Thwarting fintech security threats at the mobile application layer
In the old days of security, CSOs thought “when not if”. Now, it’s more like “what’s next?”.
Despite heightened security awareness, it’s alarming when 97 percent of financial institution apps tested in a recent study lacked adequate protection creating vulnerability to reverse engineering or decompiling. Given that 63 percent of smartphone users have at least one financial app, the overall risk is enormous.
With the cost of digital attacks in the banking industry reaching $18.3 million annually per company, something definitely isn’t working right. The good news is that there are intelligent, durable ways to defend fintech data assets. Let’s find out how you can make your organization’s mobile payment security something you can depend on.
Layers of mobile device protection
Mobile device security consists of several layers. For hardware, secure booting requires all loaded software to be digitally signed by an approved author. At the operating system layer, both iOS and Android have built-in security features, such as virtual sandboxes that limit malware app damage. Meanwhile, iOS drive encryption comes standard while some Android users may have to enable this feature.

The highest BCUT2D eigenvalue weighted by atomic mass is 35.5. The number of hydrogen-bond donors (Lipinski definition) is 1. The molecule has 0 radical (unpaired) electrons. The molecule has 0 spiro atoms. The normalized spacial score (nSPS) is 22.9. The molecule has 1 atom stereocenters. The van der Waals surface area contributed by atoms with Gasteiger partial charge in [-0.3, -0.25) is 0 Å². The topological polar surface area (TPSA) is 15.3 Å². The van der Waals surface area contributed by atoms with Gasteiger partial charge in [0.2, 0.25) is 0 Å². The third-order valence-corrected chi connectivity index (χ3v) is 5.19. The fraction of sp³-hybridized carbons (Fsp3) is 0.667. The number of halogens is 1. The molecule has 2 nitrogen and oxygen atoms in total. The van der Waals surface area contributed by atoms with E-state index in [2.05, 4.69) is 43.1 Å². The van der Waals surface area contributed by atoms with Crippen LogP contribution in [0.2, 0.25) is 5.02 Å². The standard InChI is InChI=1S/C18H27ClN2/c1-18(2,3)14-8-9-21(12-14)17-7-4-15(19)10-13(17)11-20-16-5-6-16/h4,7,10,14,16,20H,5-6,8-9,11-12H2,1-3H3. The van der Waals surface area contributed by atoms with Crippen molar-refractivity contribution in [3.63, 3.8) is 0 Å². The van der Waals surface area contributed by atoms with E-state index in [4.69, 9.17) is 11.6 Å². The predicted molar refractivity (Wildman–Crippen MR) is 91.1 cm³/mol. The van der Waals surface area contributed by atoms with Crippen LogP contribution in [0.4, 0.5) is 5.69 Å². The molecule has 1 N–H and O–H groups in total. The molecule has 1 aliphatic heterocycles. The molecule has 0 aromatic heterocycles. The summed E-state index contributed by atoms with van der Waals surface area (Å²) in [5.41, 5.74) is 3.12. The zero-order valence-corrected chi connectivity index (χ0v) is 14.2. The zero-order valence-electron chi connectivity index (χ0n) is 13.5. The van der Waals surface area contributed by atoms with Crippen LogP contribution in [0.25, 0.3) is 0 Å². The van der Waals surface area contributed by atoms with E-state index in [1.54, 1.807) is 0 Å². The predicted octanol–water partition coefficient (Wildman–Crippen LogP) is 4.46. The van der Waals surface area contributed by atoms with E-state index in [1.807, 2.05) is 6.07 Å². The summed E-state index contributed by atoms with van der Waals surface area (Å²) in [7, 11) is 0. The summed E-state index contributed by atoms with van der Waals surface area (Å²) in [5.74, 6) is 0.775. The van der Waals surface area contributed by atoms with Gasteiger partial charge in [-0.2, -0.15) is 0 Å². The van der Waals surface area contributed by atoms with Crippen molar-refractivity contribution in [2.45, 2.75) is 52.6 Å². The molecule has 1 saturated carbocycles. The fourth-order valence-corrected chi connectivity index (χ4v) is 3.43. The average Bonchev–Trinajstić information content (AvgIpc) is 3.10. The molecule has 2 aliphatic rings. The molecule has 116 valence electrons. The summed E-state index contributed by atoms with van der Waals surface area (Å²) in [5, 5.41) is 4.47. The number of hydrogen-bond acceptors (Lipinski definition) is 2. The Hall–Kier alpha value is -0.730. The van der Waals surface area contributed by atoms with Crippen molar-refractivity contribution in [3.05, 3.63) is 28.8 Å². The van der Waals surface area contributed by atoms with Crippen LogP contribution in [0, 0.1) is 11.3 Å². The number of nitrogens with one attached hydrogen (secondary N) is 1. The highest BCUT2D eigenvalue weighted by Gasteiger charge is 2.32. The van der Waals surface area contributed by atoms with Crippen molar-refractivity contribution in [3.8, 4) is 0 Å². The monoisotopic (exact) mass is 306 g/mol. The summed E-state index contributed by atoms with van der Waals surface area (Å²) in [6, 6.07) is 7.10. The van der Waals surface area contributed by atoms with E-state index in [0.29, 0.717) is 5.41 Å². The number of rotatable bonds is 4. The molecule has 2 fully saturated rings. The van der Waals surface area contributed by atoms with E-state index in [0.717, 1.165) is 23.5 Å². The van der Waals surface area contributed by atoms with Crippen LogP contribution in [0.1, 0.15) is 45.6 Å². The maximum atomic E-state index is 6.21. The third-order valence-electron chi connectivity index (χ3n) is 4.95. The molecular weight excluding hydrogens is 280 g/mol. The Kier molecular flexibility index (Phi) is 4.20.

The application layer, however, might be the most complex in terms of security. App installation pulls in potential risk, and the dynamic nature of apps can open new security holes.
What are the main requirements for secure mobile payment apps?
Alignment with industry standards & security regulations
In the US, the Gramm-Leach-Bliley Act (GLBA) requires financial institutions to safeguard sensitive customer data. To be GLBA compliant, fintechs must inform customers about how they will share sensitive data. Plus, you must inform customers of their right to opt-out if they do not want their personal data to be shared with third parties. All financial institutions must apply specific protections to customers’ private data in accordance with a written information security plan. The details are outlined in the FTC’s GLBA Safeguards Rule.
In 2019, the FTC proposed changes to the GLBA which may include the requirement to encrypt all customer data, use multifactor authentication data access, and implement further access controls to prevent unauthorized users from accessing customer information.